A case study featured in a recent Harvard Business Review (HBR) article on the end of bureaucracy sheds new light on organizational change in the digital age. According to HBR, bureaucracy has been on the rise for years. In fact, the number of people in management roles in the U.S. workforce has grown by more than 100 percent since 1983, while the number of people in all other roles increased by only 44 percent. During the same period, worker productivity slowed down.

“It’s not a coincidence,” according to the article.

Now, bureaucracy has some proponents, and it has served larger, more complex organizations well for years with greater oversight and management. However, in the age of digital transformation where organizations value open collaboration and innovation, is this more traditional top-heavy organizational structure the right choice?  

Researchers Gary Hamel and Michele Zanini from the Management Review set out to answer this question by seeking out some alternatives. They found an interesting example in Chinese company Haier, which purchased GE’s appliance business in 2016 and today is the world’s largest appliance maker, competing with the likes of Whirlpool and LG.

Haier CEO Zhang Ruimin has been on a mission to end bureaucracy for years at the company. Ruimin strives to instill an entrepreneurial spirit among its employees by forging a direct link between what they do and customer value, which he refers to as enabling “zero distance.”

To reach his goal, Ruimin is leading an evolution of how Haier operates and how its employees work, innovate, and collaborate. This includes among themselves, as well as with partners and its ecosystem. Here’s a quick look at where Ruimin is taking the company in his efforts to end bureaucracy:

  1. From Monolithic Businesses to Microenterprises

With 75,000 employees, you would expect Haier to have some pretty massive departments. Not the case. Haier has set up more than 4,000 “microenterprises” within the company, many of which have only 10-15 employees. The goal is to keep employees and teams focused on specific business and customer sets, while allowing them to adapt and change with very little direction required.

2. From Incremental Goals to Leading Targets

Haier takes a unique approach to setting metrics. Rather than using the last period’s results as a starting point, the company takes a data-driven approach to determining objectives. By collecting product-by-product data and market growth rates from around the world, Haier establishes specific targets for each microenterprise with the ultimate goal of building a business ecosystem.

3. From Internal Monopolies to Internal Contracting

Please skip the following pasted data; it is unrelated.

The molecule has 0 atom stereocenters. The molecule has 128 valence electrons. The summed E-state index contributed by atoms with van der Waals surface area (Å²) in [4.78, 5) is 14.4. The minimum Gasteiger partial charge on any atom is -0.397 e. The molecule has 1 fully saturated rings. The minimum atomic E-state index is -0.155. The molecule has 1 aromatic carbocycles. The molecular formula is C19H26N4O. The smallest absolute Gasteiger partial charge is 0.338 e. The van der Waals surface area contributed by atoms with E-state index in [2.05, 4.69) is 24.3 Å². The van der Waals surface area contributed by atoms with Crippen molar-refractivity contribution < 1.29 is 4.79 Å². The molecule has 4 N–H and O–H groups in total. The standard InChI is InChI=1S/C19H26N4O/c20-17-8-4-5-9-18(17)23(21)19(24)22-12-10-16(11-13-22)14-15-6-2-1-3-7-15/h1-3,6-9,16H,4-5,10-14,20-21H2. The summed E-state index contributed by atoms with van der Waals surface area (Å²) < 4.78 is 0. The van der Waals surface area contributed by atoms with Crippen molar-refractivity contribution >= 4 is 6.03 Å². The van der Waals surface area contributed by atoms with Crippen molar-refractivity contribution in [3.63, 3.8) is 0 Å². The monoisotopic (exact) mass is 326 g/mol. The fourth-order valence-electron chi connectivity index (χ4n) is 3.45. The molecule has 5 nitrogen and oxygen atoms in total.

Haier believes that internally-facing departments like HR, Finance, and IT should operate as internal businesses, offering valuable services at a cost. In turn, Haier’s microenterprises are free to obtain external services if needed or if more beneficial to their business. Since internal departments rely on each microenterprise’s success to operate, they have a vested interest in helping them perform the best that they can.

4. From Top-Down Coordination to Voluntary Collaboration

With 4,000 microenterprises that make up the company, Haier must ensure that its people work together when it makes business sense. The company does this by enabling “platforms” where microenterprises in common businesses or categories can coordinate opportunities and collaborate on new processes and ideas.

5. From Rigid Boundaries to Open Innovation

Haier takes ecosystems and open innovation to a whole new level. In fact, the company thinks of itself as the “hub” of a much bigger network of collaborators, partners, and customers. For example, when new products are developed they involve customers in the process, actively asking them about needs and preferences. Haier also uses crowdsourcing to gather feedback and has built a network of 400,000 “solvers” that help fix business problems from around the world.

6. From Innovation Phobia to Entrepreneurship at Scale

Rather than setting up operations in innovation centers like the Silicon Valley or looking outside for new ideas, Haier set out to make the entire company a “start-up factory” with its employees driving innovation and new business models. The company encourages internal entrepreneurs and microenterprises to propose new ideas and launch new businesses.

7. From Employees to Owners

Finally, Haier is committed to making employees feel like owners. This goes beyond the usual incentives like bonuses and pay raises to include more autonomy and profit-sharing. In turn, Haier’s microenterprises are rigorously measured with poor performers being subject to removal, or even hostile takeover from internal parties that think they can do a better job.

In the end, the HBR piece contends that while the term bureaucracy was coined 200 years ago, much has changed since then and businesses need to evolve. According to HBR, “Today’s employees are skilled, not illiterate; competitive advantage comes from innovation, not sheer size; communication is instantaneous, not tortuous; and the pace of change is hypersonic, not glacial.”